Well, most interesting that commentators are appalled at the idea the average MDR might be judged akin to a buffet area. So am I. But even more interesting is the revelation that the MDR might be inferior in quality and service aspects to that of the common shipboard buffet. Anyway, we are about to embark on a four weeker TA in a little less than two weeks, shortly after that doing a three weeker North American. I will definitely keep you up dated, so stay tuned. For the interim, here is our most recent MDR experiences and not to place any particular emphasis on those, other than to say we are working on 600 sailing days and have had many wonderful experience in MDRs, however, if those good times are coming to an end, then one might as well address it, like making adjustments in cruising, rather than bury ones head. If not, Alleluia.
"During our second to last voyage on Princess, Royal in September, the Main Dining Room was still tolerable. Not anymore though. Perhaps we did notice the decline coming in our September cruise on the Royal and should have became more concerned that something was amiss in the MDR. Even then, it wasn't that bad, maybe we experienced a fluke on that voyage or cost cutting has since caught up with Princess, so during our January (2015) cruise on the Coral, we discovered that their product in the MDR is undesirable for us. We have never ran into a situation like this before even though the "hand writing was on the wall" that it was bound to come. In my opinion this results from understaffing of both service and kitchen personnel.
It might be slightly better if you want traditional seating, been there done that for years and dislike it for a variety of reasons, one of which is we hate being relegated to eating at either 5:30 PM or 7:45 PM., even if we secure a table for two. We usually try to get there by 6:30 using anytime dining.
Wait times aren't really a problem for us, rather, trying to eat dinner in the MDR on the Coral this time was the lack of service and poor quality meals. For instance, years ago there used to be a sommelier to take your wine order immediately after being seated, this practice gave way to no sommelier--instead head waiters were given extra training in wine selection, then that gave way to what you experience now on Princess, wine only if you are lucky enough to get someone's attention and if so, forget about ordering a bottle to be carried over for the following evening, they will lose it for certain in the maze. After being seated in the MDR, you sit there waiting and watching a harried flurry of activity by the understaffed help, forging a sad and losing battle trying to keep up. My gosh, dressing up in a tux on formal nights and trying to dine in an atmosphere like that is a joke.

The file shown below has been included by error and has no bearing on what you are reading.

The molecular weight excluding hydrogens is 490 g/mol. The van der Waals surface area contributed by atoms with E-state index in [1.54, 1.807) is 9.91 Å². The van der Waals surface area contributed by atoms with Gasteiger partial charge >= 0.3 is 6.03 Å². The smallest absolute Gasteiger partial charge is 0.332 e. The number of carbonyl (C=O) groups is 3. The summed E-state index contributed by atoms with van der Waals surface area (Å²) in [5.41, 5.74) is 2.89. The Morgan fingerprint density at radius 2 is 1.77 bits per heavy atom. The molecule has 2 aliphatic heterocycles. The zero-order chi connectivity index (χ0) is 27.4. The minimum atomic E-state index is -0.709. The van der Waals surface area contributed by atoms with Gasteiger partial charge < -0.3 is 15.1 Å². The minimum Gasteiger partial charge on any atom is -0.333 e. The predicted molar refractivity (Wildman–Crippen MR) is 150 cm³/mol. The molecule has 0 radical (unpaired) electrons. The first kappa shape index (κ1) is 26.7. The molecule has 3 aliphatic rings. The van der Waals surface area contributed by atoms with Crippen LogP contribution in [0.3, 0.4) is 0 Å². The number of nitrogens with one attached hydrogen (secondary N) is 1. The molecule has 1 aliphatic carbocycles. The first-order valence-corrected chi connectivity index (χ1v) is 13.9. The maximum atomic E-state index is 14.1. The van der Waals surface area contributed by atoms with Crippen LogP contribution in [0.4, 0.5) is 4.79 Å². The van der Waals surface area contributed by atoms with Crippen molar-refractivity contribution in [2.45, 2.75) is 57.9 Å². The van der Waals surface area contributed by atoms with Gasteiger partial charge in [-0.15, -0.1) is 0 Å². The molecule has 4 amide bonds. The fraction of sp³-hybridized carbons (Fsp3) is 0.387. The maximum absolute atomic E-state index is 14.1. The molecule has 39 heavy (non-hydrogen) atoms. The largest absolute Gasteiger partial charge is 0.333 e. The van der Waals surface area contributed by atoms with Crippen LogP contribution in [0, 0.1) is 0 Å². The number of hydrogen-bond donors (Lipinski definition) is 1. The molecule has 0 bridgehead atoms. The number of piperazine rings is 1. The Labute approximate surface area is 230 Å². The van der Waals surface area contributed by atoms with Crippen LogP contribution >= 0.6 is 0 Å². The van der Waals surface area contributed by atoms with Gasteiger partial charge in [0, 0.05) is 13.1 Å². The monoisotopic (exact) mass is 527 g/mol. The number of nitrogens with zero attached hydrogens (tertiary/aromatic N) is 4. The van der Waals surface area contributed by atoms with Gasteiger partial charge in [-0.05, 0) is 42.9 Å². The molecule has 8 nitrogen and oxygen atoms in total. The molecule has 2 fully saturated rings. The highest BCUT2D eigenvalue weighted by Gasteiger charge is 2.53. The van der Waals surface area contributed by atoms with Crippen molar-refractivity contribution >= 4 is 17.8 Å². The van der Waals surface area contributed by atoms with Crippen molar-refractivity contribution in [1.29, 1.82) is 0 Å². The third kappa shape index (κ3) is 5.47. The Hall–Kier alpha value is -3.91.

We found that in order to continue on with a good voyage, instead of going to the MDR, we made do by booking dinner in one of the excellent specialty restaurants on board whenever we wanted to enjoy dinner, the specialty restaurants are super, make no mistake about that, even paying more it is worth it. Evenings when did not go to a specialty, we simply went up to the Horizon Court buffet, which was pretty good on the Coral, January, and crap on the Royal in September.
As for HAL, it has been over one year since our last voyage with them, one lasting 32 days. I understand both lines, plus Seabourn and P & O Australia are of the same business model now. They have been amalgamated into the Holland America Group of Carnival Corp. under the leadership of Stein Kruse, previously the HAL CEO. Reason, to reduce competition between the twain. We are (were) hard core Princess and HAL cruisers, we believe the cruise experience is pretty much the same on both today, food and otherwise, taking a nose dive.
I have a theory that there will be a drift completely away from providing MDR service on the major cruise lines in the future. Instead cruisers will experience more of and larger specialty extra charge venues and expanded no extra charge buffet area service. We only use Princess, HAL and Regent. Regent being an all inclusive voyage, but ironically, the food and service in the specialty restaurants on HAL and Princess are much better than those on Regent's which you can hardly ever get into anyway due no extra charge. However, the MDR on Regent is far superior to those on HAL and Princess."